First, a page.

When it comes to dating, folks are often told to hold out for what they deserve; not to settle for something less than perfect for them. We make little lists of what we’re seeking in a partner and score potential lovers according to their ability to meet those standards.
But how good are we at judging important traits when building a romantic relationship with a partner? As it turns out, not so great. In her book How Not to Die Alone, Logan Ury covers this point, highlighting that science indicates people like to overestimate the importance of certain elements when considering future outcomes. And it can seriously mess with their happiness.
This tendency is referred to as focusing illusion, and it’s been brought up loads of times before, like in the Yale Science of Well-being course, for example. And time and time again, it is shown that the things we believe will make us happiest often do not.
In the dating world, Ury has highlighted a handful of things we notoriously overestimate when looking for a perfect partner. Here is what they are, so you can be mindful of your desire to overinflate the importance of these things going forward.
3 things we overvalue when it comes to choosing a partner
Finding a partner with *money*
To be clear, when Ury mentions money here, she does highlight that it matters, but only to a point.
“When couples below the poverty line struggle to meet their basic needs, their marriage suffers,” she wrote.
If you are experiencing financial difficulty, then it is quite likely your relationship will feel that strain. But in saying that, Ury pointed out that studies indicate your emotional satisfaction does not continually increase as wages go up.
A study from 2010 found that happiness levels tend to flatten once salaries hit US$75,000 (about $109,000). Some time has obviously passed since that report, and the numbers may well have changed, but the message remains: you don’t need to find a millionaire (or be a millionaire) to be happy.
Before you roll your eyes, no one is saying you need to shack up with someone you’re not attracted to, but you should lower the value you place on attractiveness and loosen the definition of ‘your type’.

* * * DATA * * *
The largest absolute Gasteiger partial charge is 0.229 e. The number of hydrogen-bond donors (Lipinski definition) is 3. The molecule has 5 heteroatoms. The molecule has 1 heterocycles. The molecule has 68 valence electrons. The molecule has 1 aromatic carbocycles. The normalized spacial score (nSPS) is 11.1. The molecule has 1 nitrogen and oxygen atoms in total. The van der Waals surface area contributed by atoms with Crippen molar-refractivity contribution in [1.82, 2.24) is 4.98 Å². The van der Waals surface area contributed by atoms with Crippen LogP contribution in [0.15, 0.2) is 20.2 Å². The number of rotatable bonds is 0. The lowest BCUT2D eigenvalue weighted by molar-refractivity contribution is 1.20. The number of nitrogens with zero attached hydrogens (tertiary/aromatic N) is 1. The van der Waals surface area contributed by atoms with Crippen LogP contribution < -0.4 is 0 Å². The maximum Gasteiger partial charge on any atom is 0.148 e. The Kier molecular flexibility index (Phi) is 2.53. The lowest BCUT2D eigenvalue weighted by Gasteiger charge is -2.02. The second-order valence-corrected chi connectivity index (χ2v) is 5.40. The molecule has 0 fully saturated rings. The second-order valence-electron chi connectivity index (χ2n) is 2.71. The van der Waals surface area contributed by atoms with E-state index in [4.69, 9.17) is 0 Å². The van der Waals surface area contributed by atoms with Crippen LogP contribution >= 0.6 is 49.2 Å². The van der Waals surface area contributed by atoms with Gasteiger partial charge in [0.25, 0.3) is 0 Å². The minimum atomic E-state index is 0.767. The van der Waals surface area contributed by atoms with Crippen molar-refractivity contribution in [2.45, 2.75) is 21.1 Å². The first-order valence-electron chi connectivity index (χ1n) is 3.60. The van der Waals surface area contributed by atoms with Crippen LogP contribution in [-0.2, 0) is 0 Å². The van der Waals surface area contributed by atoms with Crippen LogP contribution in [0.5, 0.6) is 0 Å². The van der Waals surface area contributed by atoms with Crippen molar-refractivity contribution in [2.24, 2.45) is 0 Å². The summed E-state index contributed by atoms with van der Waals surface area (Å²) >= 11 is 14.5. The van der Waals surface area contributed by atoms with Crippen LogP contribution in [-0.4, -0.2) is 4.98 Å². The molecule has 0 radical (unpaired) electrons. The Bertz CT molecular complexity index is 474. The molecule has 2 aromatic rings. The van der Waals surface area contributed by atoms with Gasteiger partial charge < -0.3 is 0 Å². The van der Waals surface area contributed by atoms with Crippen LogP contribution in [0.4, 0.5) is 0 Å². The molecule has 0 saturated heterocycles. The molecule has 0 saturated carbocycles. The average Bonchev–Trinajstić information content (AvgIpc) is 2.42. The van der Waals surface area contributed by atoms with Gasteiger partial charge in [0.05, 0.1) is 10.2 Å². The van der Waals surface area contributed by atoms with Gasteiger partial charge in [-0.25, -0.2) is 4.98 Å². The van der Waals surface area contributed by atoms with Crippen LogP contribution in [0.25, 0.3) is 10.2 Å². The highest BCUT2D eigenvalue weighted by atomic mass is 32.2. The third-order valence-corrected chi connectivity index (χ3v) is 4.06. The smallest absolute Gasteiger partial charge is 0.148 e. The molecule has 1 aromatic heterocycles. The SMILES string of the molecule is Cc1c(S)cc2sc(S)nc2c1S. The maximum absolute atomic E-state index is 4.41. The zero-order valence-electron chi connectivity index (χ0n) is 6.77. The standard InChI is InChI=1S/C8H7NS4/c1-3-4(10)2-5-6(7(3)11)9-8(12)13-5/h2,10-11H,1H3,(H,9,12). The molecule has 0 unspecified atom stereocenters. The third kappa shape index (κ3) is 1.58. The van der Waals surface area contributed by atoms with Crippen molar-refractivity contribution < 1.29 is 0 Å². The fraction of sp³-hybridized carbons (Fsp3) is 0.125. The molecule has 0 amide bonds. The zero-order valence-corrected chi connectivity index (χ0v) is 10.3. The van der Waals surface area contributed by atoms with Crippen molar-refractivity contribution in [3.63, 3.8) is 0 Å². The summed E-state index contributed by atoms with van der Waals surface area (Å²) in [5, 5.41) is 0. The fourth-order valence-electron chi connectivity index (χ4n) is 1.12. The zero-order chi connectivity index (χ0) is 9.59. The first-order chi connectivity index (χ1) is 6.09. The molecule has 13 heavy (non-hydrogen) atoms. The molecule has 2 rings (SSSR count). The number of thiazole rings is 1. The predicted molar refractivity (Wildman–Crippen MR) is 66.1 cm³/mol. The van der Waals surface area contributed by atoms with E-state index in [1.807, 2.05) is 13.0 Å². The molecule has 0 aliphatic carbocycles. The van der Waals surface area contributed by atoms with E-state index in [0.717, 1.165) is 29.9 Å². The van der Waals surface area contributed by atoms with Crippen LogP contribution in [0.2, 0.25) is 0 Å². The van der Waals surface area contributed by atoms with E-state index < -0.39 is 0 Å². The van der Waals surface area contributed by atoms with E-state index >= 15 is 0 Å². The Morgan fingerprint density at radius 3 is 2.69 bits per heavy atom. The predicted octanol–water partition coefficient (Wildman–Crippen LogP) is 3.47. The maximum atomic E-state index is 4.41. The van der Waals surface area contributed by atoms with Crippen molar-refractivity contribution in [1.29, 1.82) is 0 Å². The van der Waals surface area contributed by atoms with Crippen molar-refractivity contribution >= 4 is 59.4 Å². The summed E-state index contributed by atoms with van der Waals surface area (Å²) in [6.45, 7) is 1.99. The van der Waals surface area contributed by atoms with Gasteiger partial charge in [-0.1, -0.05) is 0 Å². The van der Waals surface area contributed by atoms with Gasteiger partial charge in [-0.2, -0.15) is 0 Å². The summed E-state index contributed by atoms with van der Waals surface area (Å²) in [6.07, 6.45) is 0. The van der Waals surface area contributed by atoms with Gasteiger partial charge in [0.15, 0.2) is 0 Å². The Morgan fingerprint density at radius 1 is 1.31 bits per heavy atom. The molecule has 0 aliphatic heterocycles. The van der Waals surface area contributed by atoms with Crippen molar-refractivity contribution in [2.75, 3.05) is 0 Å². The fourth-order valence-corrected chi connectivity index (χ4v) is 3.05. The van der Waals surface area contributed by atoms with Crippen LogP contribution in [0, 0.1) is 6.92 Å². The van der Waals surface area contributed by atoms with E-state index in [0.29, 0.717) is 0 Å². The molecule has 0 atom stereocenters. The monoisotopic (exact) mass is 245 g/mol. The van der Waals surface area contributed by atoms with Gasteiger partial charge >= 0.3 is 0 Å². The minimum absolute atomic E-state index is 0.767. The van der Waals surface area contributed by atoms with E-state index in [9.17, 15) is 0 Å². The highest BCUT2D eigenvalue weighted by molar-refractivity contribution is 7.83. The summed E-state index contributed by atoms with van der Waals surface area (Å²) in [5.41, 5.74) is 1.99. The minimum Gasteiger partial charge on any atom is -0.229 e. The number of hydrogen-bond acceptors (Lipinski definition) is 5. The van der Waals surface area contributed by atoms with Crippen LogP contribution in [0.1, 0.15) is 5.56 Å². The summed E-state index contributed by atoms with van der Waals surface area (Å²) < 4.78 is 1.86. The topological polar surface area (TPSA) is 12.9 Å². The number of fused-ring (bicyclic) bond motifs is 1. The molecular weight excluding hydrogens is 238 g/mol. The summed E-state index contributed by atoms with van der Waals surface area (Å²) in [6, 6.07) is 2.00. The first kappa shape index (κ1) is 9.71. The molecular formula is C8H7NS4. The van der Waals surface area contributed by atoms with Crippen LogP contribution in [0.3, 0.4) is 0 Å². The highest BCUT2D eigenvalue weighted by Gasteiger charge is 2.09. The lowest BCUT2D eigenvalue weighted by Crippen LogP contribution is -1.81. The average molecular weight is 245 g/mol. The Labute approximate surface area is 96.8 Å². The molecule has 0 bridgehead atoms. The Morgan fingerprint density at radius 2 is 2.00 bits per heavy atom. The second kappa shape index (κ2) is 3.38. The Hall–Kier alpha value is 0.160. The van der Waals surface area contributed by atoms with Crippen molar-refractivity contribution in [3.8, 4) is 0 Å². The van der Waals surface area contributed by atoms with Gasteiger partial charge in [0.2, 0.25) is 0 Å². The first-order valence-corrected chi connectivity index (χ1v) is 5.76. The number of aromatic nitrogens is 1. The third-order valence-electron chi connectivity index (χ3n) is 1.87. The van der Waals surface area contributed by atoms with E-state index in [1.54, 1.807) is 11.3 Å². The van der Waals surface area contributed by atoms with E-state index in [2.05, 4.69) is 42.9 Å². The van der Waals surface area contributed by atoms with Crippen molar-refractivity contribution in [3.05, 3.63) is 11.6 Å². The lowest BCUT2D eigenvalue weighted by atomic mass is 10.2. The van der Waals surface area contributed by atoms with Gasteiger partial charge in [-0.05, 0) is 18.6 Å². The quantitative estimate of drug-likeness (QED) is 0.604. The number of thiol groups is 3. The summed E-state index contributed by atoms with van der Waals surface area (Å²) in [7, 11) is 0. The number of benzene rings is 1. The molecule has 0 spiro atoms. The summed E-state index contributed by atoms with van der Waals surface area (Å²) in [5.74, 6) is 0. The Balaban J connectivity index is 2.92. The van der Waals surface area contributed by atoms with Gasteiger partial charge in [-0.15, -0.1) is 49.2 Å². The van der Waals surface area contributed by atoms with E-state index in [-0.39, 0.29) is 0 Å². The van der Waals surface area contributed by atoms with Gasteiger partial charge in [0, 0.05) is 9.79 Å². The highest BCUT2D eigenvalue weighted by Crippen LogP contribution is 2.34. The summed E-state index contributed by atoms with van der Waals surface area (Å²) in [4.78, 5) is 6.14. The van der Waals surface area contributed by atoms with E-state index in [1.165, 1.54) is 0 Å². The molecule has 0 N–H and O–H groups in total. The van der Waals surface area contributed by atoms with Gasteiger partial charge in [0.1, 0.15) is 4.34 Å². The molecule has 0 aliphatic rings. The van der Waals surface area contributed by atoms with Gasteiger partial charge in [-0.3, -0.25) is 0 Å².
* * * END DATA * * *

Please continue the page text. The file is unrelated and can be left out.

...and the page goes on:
Here, Ury writes about how science (and stories from pals in long-term relationships) tells us lust fades over the years. If you’ve chosen a partner primarily because of your attraction to them, chances are that element of your relationship will die off down the track – do you have much else to lean on?
“Even if you marry the most attractive person, eventually, you’ll get used to how they look. That initial pleasure will fade.”
Similar interests or traits
In the personality department, Ury explained that many people seek out partners like themselves. They assume that having a similar demeanour or background, or even interests will help them get along.
That is not the case.
“Research tells us that similar personalities are not a predictor of long-term relationship success,” she writes.
The same goes for hobbies. Doing things alone or with friends is not a bad thing; you do not need to be tied at the hip, people.
What you want is a partner who complements you. Dating another version of yourself is kind of overwhelming.
So what have we learnt here? Essentially, we self-sabotage our romantic happiness by directing our focus toward things that are kind of inconsequential. So next time you find yourself questioning a potential match because of one of these details, take a moment to consider if it’s actually something that will matter in the long run.